It goes without saying that oil has been central to military power and economic life in modern history. Control of oil has been a key source of power and policy in the Cold War. There was even a top-secret US government plan to ravage the Middle East oil industry in the event of the former Soviet Union gaining control of it. The CIA called it the “denial policy”. It was hatched in 1948 during the Berlin Blockade – whereby, oil wells would be plugged, equipment and fuel stockpiles destroyed, refineries and pipelines disabled to ensure that the USSR never got hold of the Middle East’s oil resources.
An analyst has written, “The history of this top secret U.S. government plot is a tumultuous mix of Arab nationalism, Big Oil and the CIA on the most oil-rich chunk of real estate on earth. Fundamentally, it is a tale of the growing importance of Middle Eastern oil and the West’s early thirst to control it.”
Therefore, much dramatic irony laces the interview given by the Saudi Minister of Energy Khalid Al-Falih to the Russian news agency TASS at the present critical juncture when on the issue of the Jamal Khashoggi affair, the United States’ 70-year old alliance with Saudi Arabia hangs on the abyss.
When Russian President Vladimir Putin’s legacy is recorded in his country’s history, the breakthrough in the relations with Saudi Arabia will stand out as a personal achievement. Prompted by a gloomy backdrop of precipitous crash in oil prices to $20-30 per barrel in 2014 (compared to $100 just three years ago), Russia began tentative outreach to Saudi Arabia as to how to retrieve a seemingly hopeless situation that sharply reduced the income of the two energy superpowers from their oil exports. The game changer was a meeting in September 2016 in Hangzhou, China, when on the sidelines of the G20 Summit, Putin met the Saudi Crown Prince Mohamed bin Salman (MBS, as is commonly known.)
That was in the final phase of the Barack Obama era. For Russia, 2016 was an extremely difficult year, coping with the western sanctions and a steep fall in income from oil exports. Saudis also for the first time were feeling a “cash crunch”. Putin worked on that congruence to rapidly build up a strategic partnership between Russia and Saudi Arabia, which has enabled the two superpowers to keep market prices stable. (The price of oil estimated in the Russian budget for the current year is around $53 per barrel, whereas oil is presently hovering around $80 per barrel.)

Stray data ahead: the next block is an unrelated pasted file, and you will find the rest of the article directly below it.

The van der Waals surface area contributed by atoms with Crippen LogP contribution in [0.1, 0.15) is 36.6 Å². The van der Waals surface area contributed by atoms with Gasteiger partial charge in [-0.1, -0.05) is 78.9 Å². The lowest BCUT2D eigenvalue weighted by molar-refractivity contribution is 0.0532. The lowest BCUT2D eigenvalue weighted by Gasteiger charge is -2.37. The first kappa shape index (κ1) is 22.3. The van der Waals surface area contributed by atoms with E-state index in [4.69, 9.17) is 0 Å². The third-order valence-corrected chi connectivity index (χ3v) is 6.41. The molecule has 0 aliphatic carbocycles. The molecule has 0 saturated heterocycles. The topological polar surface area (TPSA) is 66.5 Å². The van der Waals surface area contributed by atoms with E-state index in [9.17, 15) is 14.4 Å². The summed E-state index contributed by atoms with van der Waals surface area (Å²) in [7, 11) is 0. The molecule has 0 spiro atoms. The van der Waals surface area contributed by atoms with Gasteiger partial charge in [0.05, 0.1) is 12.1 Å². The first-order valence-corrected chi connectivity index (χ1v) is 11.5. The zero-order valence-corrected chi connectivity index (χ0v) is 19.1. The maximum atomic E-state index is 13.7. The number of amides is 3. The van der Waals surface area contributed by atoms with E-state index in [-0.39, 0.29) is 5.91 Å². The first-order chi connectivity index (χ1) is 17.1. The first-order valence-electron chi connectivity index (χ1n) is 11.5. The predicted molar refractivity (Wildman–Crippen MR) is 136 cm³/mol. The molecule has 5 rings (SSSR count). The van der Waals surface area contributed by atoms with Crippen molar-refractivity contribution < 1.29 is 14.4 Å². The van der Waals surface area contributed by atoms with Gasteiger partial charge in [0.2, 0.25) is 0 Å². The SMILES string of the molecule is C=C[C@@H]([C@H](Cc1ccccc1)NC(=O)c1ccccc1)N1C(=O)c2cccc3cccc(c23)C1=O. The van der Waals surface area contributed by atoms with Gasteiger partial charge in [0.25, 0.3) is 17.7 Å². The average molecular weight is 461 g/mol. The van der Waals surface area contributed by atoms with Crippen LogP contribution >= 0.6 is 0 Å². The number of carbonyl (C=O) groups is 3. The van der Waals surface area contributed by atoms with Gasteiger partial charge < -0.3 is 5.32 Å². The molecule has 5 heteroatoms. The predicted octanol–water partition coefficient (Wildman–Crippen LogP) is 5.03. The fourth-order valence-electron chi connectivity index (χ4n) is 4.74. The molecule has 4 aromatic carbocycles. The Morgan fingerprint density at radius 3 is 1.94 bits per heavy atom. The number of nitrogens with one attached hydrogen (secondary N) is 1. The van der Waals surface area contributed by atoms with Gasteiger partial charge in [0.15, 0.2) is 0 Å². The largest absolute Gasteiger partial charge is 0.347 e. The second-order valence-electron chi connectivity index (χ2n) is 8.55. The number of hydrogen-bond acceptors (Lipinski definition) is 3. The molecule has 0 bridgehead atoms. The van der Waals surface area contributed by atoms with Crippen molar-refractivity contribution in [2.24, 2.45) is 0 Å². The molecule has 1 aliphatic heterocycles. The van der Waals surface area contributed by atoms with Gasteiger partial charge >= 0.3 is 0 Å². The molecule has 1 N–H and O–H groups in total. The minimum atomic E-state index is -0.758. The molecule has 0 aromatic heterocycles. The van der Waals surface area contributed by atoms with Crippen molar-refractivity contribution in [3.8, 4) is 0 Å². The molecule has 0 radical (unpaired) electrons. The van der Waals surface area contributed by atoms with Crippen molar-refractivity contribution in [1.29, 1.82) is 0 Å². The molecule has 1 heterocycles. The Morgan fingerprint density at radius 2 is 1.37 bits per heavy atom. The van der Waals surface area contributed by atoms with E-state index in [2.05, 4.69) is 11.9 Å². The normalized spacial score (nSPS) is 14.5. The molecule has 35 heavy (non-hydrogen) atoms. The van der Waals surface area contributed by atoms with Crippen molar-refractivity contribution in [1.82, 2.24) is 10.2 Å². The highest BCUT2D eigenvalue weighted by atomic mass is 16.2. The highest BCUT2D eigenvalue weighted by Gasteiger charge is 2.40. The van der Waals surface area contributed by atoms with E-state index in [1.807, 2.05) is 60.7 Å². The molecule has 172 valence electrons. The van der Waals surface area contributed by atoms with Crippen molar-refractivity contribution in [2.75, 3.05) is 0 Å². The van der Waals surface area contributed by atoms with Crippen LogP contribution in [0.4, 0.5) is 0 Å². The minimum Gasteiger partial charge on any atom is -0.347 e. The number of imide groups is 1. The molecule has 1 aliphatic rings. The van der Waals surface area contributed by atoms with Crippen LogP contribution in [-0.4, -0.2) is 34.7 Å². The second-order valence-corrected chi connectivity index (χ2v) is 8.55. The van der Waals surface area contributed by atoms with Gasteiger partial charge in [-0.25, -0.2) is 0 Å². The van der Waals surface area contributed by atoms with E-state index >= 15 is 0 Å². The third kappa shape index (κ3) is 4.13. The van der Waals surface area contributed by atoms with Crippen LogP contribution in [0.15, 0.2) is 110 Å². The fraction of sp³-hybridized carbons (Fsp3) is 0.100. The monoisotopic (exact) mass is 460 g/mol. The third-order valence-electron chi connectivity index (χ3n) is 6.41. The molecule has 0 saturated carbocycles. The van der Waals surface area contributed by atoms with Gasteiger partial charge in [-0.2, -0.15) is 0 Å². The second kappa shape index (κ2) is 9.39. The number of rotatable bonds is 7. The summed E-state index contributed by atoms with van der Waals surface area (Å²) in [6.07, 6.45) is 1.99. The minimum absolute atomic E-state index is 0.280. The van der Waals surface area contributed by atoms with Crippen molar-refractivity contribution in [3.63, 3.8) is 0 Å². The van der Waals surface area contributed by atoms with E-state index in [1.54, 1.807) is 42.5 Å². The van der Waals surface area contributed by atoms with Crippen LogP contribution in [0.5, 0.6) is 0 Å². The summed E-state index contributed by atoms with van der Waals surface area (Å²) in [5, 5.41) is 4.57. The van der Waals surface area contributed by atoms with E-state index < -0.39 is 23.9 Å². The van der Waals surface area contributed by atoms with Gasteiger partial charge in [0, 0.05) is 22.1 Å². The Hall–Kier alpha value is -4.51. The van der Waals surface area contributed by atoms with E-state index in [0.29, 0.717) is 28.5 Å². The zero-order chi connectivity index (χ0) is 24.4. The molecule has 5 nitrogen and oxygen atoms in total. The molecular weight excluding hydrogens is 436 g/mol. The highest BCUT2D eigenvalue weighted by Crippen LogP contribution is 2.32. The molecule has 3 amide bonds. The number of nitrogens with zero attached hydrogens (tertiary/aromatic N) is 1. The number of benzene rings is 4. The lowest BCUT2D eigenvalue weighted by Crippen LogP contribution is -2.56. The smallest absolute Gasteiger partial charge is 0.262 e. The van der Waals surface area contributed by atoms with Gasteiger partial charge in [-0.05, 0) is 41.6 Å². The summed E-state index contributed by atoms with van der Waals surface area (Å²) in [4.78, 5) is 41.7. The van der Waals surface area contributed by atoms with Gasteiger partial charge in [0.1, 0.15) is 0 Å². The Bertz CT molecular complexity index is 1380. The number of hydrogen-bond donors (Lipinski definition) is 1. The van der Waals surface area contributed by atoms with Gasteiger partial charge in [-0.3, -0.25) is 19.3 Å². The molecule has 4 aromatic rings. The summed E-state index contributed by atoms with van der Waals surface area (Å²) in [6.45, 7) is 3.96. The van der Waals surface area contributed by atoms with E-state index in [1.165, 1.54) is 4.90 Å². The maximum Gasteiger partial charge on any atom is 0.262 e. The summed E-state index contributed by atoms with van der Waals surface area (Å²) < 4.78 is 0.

Meanwhile, the Russian-Saudi axis took the nature of an institutional forum known as OPEC+, which is expected to have a full-fledged secretariat soon alongside the OPEC secretariat in Vienna, to be headed by Russia. The two countries began by tentatively marking production level for oil producing countries at a six-month interval, but the Russian-Saudi axis has since acquired such traction already that they are contemplating a long-term, open-ended agreement to continuously, permanently finesse the supply and demand for oil to keep the prices stable and provide underpinning for growth of the world economy.
The Putin-MBS personal equation played a big part in al this. MBS has been a frequent visitor to Moscow and his last visit for the opening ceremony of the FIFA World Cup 2018 was the occasion when he met Putin and the Saudi and Russian thinking veered round to search for a framework for the long-term coordination in the oil market.
(Saudi Crown Prince in Moscow for FIFA World Cup 2018)
In effect, Saudi Arabia and Russia are assuming the leadership of the oil producing countries and helping them take consensus decisions. At the same time, Russian-Saudi bilateral energy cooperation has also made a solid beginning. The two countries have investment plans within the ambit of the Russian Direct Investment Fund (RDIF). Saudi Arabia is expected to take a big stake in the LNG project Yamal Phase 2 in the Russian Arctic with equity next only to Novatek. They are discussing swap deals in countries such as India. (Interestingly, Al-Falih sees good prospects for Russian companies’ involvement in Aramco’s ambitious downstream strategy.)